Programing is what I’ve been starting to dedicate some serious time to in recent months and I wanted to share some feels about it. It’s been an ambition of mine to learn Swift and one day be an iOS developer. I’m currently teaching myself Swift on Treehouse.com working through the iOS beginner course. I’m also working on the 100 days of code challenge.
I wanted to write something based on my experiences so far. As well as for others just starting out coding. The first step in my opinion is to find out what kind of developer you want to be. It doesn’t make sense to learn Swift an iOS language if you want to be an Android developer or vice versa. After you have a good idea of what kind of developer you want to be see what programing language or languages they use. Once you have that determined look at what resources you will use to learn that language and it must be tailored to you. If you learn with textbooks buy programing books on that language. If you are like me and need something different try websites like Treehouse or Codecademy. Make sure you find a resource that appeals to you. And don’t be afraid to change what resources you use to learn if somethings not working.
Stop research. Start coding!
More research can actually stop you from coding. In my experience its very easy to get into the idea of learning programing and never get out of the research stage. Or start to look into developer interviews on podcasts, blogs, and other mediums. There is an endless number of these and its easy to get lost in doing nothing but research. There is plenty of amazing stories to be told but everyone’s experience is personal. Chances are you can’t become a developer the same exact way as someone else. For me its been the idea of focus and what kind of developer do I want to be that has helped me to get started. Instead of asking how did they do this, have a mental state of mind(im going to figure out how to do this).
Set topics and concepts you want to get familiar with, but put rough deadlines on them. Dont rush through something just to hit a deadline you set only to look back and feel like you only got half of the knowledge. I think putting deadlines on learning programing concepts is a bad idea. Often times I can work on something for hours but I always ask myself did I feel like I learned something today? If you realize you put in 3 hours of practice and still don’t get it that’s OKAY! The quickest way to stop learning is to get discouraged because you put in tons of effort and don’t get it the first time. If that happens try doing another activity and coming back to it or taking the rest of the day off.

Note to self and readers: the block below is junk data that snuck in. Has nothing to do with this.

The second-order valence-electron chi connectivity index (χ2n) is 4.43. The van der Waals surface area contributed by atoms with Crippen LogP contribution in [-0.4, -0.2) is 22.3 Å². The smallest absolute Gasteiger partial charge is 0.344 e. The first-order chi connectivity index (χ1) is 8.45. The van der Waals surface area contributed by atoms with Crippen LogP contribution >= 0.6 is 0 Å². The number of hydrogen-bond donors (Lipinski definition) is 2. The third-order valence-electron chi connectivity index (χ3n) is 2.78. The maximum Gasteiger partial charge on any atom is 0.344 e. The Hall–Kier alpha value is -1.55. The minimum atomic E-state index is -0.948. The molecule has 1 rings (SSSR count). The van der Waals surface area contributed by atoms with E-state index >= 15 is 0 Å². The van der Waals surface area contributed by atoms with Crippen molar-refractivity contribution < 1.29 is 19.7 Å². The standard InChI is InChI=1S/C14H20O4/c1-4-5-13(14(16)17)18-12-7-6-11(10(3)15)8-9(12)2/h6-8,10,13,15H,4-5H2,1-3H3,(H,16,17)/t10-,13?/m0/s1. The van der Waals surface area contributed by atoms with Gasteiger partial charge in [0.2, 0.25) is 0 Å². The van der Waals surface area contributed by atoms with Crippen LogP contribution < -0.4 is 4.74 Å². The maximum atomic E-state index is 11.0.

Consistency is essential, for me what I’ve done to keep myself consistently coding is to take the 100 days of code challenge. Take a portion of your day and set aside time to coding and working on your projects. Try to work on them for at least an hour but consistently working on your code and learning is what matters. With 100 days of code you code everyday no exceptions. I am on the second round of trying this and previously I made it to a little over 50 days coding consistently. I didn’t stop coding though I had dedicated at least an hour and a half to coding for at least 5 days a week.
Coding is kind of like math(you don’t need to be a mathematician). Its something that you need to be actively doing to understand and learn it. Treehouse has lots of great videos and code challenges. But I wouldn’t learn anything if I just watched the videos and didn’t write the code at the same time. That is why finding time to practice is so essential.
Plan your coding sessions. Everyone has different circumstances and not everyone even has their own computer but that’s okay. So make sure you can have a schedule of when you will code. If you can fit multiple coding sessions into one day that’s great. If you have to wake up early before work to code then make sure to wake up early and get some coffee to help you out. You got to just find some time that works for your schedule. After every coding session ask yourself did I feel like I learned today?
If you do these things I think it will be easier for you to get into programing. Introspection on how you learn is very important when learning anything not just programing.